Automatic Shower Toilet White Paper
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- Published: Thursday, 10 October 2013 12:05
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Guide to specification
for a wash and dry/
automatic shower toilet
Choosing an automatic (shower/wash and dry) toilet can be a life-changing decision.
Whether the user is disabled or not, inevitably one is cleaned better with a shower than with toilet tissue, hand:body contact is eliminated with all associated issues of cross-contamination through failure to wash hands etc... The fundamental reason for a shower toilet is to effectively wash the anal area.
Cleaning with toilet tissue requires manual, mental and physical dexterity, flexibility, and balance. Cleaning with a shower requires only the ability to sit in the right place, and trigger a mechanism.
An automatic toilet in essence combines a toilet, bidet and drier in one unit. The toilet cleans and dries the user after use, removing the need for manual cleansing with toilet tissue, and all the associated hygiene and contamination issues. In Japan and the Far East, shower toilets are widely accepted as standard bathroom equipment due to the personal hygiene benefits; variations are widely used in Muslim cultures.
The concept was invented in 1957 by Swizerland's Hans Maurer: his philosophy was cleaning with water had to be more effective and hygienic than cleaning with paper. He took his invention to an exhibition, attended by Robert Willan, a builder from Manchester. 'Mr Robert' was so impressed that he bought one for his own home, and worked closely with charities St Dunstans, Blesma, and the Thalidomide Trust to see if/how assisted toileting could benefit disabled people. The research results led to the launch of the first automatic shower toilet in the UK- the Closomat- and the setting up of the first UK assembly/manufacturing facility for the product.
The aim of an automatic shower toilet is to provide independence and dignity in toileting, with added benefits of improved personal hygiene, reduced risk of infection and intervention by carers. Some models only provide wash facilities, so the user still has to towel dry.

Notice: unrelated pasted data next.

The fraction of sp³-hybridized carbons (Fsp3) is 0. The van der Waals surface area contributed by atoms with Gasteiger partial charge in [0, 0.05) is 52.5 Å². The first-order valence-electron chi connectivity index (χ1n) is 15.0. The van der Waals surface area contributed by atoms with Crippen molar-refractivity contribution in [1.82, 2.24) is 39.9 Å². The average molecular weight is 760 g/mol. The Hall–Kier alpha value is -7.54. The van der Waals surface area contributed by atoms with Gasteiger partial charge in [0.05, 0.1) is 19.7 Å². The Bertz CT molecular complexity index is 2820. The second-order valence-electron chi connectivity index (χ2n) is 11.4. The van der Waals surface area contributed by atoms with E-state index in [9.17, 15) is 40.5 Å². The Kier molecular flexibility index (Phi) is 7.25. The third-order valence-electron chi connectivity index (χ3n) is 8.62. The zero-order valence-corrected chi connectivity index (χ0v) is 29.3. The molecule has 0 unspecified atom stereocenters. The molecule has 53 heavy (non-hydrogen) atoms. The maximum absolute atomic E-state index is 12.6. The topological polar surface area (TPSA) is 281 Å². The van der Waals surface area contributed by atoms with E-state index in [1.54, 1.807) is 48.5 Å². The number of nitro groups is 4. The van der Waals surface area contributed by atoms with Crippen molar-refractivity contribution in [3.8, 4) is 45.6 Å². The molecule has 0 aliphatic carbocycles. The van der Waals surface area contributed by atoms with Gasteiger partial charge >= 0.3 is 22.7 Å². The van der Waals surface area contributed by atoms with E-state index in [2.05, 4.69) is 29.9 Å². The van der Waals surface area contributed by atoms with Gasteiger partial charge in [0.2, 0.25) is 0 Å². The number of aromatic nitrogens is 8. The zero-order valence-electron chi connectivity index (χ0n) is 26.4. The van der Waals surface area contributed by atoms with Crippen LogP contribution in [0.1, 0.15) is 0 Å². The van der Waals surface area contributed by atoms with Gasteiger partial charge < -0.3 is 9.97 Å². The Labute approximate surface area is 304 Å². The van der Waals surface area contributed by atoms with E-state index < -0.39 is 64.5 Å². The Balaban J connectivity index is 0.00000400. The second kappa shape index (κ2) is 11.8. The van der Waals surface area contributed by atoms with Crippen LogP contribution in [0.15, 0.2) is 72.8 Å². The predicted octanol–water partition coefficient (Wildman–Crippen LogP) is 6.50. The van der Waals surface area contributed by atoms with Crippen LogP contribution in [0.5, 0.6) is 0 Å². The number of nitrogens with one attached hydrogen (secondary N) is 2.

Selection of a wash and dry unit will be influenced by budget, location and length of need. The cost is not just that of whichever unit is chosen, but what adaptation – if any – will be required to accommodate the unit, and ensure it works, and the length of time it is envisaged the toilet will be needed.
Automatic shower toilets require an electricity supply, so new/additional cabling and appropriate fused spurs with RCD/protection may be needed.
If the toilet is being positioned in a bathroom, its proximity to a water source – bath or shower – needs to be considered, and appropriate regulations complied with.
Shower toilets vary from an accessory that bolts on to the existing conventional WC through to state-of-the-art purpose designed automatic WC suites that incorporate flushing, washing and drying facilities in one unit. The options are floor-mounted, wall hung, height adjustable and bolt-on.
Whichever option is being considered, the user has to be able to safely get on and off the toilet. This may be conventionally, transfer from a wheelchair, via a hoist, shower chair or lifting device. The toilet seat and its fixings therefore need to be durable and strong enough to accommodate various transfer methods.
The toilet and seat also need to be at a suitable height to accommodate the transfer technique, and then ensure the user is properly positioned and sat back on the toilet, providing support. There can be a temptation to raise the height of the unit because the client struggles getting from sitting to standing; if the toilet height is raised too much, the user becomes perched on the edge, affecting their ability to get the spray in the right area, and/or has their feet dangling, affecting their stability. A more appropriate alternative would be to opt for a toilet lifter or shower chair. Some automatic shower toilets can also be specified, or retro-fitted, with appropriate support systems, be it folding arms, paediatric or lateral body supports.
The human anatomy is a major influencing factor, and the shape of the unit should enable the user to sit comfortably with their back supported against the cistern with their torso and legs forming 90° bends. This gives the most appropriate positioning and enables effective bladder and bowel evacuation without undue strain, and ensures correct positioning over the pan/ spray, and provides the user with a comfortable and safe sitting position.
The seat needs to be the correct size and shape, especially in bariatric or paediatric situations: buttocks need to be supported and slightly parted, to enable the douche to meet its target cleaning area and not just wash the cheeks. Even standard seats vary in size/ aperture opening.
A soft seat may also be an option, to give additional comfort whilst sat. An open-fronted seat can be chosen if frontal access is required.
For bariatric users, the toilet seat and brackets need to withstand their weight for use day in, day out, without breaking or collapsing.
The lateral positioning of the douche can be set in most cases to user requirements, to achieve the fundamental aim of washing the user's anal area. Once set, it is not likely to be adjusted unless the user or his/her needs change. The positioning and angle of the douche within the pan is set at point of manufacture, and varies from make to make.